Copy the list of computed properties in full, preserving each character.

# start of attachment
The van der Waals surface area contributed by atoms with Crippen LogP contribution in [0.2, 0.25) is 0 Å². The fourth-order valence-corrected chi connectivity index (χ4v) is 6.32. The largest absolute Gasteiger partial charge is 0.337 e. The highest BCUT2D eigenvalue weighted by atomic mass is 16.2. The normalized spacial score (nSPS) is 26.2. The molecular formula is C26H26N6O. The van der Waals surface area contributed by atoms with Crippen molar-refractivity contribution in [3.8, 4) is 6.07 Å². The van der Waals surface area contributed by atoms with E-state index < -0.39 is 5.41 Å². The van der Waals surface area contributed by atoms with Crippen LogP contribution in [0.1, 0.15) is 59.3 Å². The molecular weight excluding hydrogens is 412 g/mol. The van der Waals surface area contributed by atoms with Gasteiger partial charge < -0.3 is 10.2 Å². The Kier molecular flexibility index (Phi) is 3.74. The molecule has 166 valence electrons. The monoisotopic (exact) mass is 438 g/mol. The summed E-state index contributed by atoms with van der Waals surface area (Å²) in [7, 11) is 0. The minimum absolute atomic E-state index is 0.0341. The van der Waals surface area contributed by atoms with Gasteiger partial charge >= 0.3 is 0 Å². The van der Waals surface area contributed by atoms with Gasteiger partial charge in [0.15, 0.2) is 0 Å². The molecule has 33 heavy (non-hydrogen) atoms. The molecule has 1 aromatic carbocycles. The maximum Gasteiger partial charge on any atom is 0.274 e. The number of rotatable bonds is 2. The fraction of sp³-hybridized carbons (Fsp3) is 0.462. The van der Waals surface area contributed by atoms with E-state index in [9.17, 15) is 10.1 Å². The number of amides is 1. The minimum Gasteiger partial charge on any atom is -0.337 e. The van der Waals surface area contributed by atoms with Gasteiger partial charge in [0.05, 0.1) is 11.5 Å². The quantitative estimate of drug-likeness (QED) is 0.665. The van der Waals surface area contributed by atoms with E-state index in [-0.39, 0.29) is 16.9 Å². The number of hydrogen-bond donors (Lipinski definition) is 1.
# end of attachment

The van der Waals surface area contributed by atoms with Crippen LogP contribution in [0.2, 0.25) is 0 Å². The fourth-order valence-corrected chi connectivity index (χ4v) is 6.32. The largest absolute Gasteiger partial charge is 0.337 e. The highest BCUT2D eigenvalue weighted by atomic mass is 16.2. The normalized spacial score (nSPS) is 26.2. The molecular formula is C26H26N6O. The van der Waals surface area contributed by atoms with Crippen molar-refractivity contribution in [3.8, 4) is 6.07 Å². The van der Waals surface area contributed by atoms with E-state index < -0.39 is 5.41 Å². The van der Waals surface area contributed by atoms with Crippen LogP contribution in [0.1, 0.15) is 59.3 Å². The molecular weight excluding hydrogens is 412 g/mol. The van der Waals surface area contributed by atoms with Gasteiger partial charge < -0.3 is 10.2 Å². The Kier molecular flexibility index (Phi) is 3.74. The molecule has 166 valence electrons. The monoisotopic (exact) mass is 438 g/mol. The summed E-state index contributed by atoms with van der Waals surface area (Å²) in [7, 11) is 0. The minimum absolute atomic E-state index is 0.0341. The van der Waals surface area contributed by atoms with Gasteiger partial charge >= 0.3 is 0 Å². The van der Waals surface area contributed by atoms with Gasteiger partial charge in [0.15, 0.2) is 0 Å². The molecule has 33 heavy (non-hydrogen) atoms. The molecule has 1 aromatic carbocycles. The maximum Gasteiger partial charge on any atom is 0.274 e. The number of rotatable bonds is 2. The fraction of sp³-hybridized carbons (Fsp3) is 0.462. The van der Waals surface area contributed by atoms with E-state index in [9.17, 15) is 10.1 Å². The number of amides is 1. The minimum Gasteiger partial charge on any atom is -0.337 e. The van der Waals surface area contributed by atoms with Gasteiger partial charge in [0.05, 0.1) is 11.5 Å². The quantitative estimate of drug-likeness (QED) is 0.665. The van der Waals surface area contributed by atoms with E-state index in [-0.39, 0.29) is 16.9 Å². The number of hydrogen-bond donors (Lipinski definition) is 1.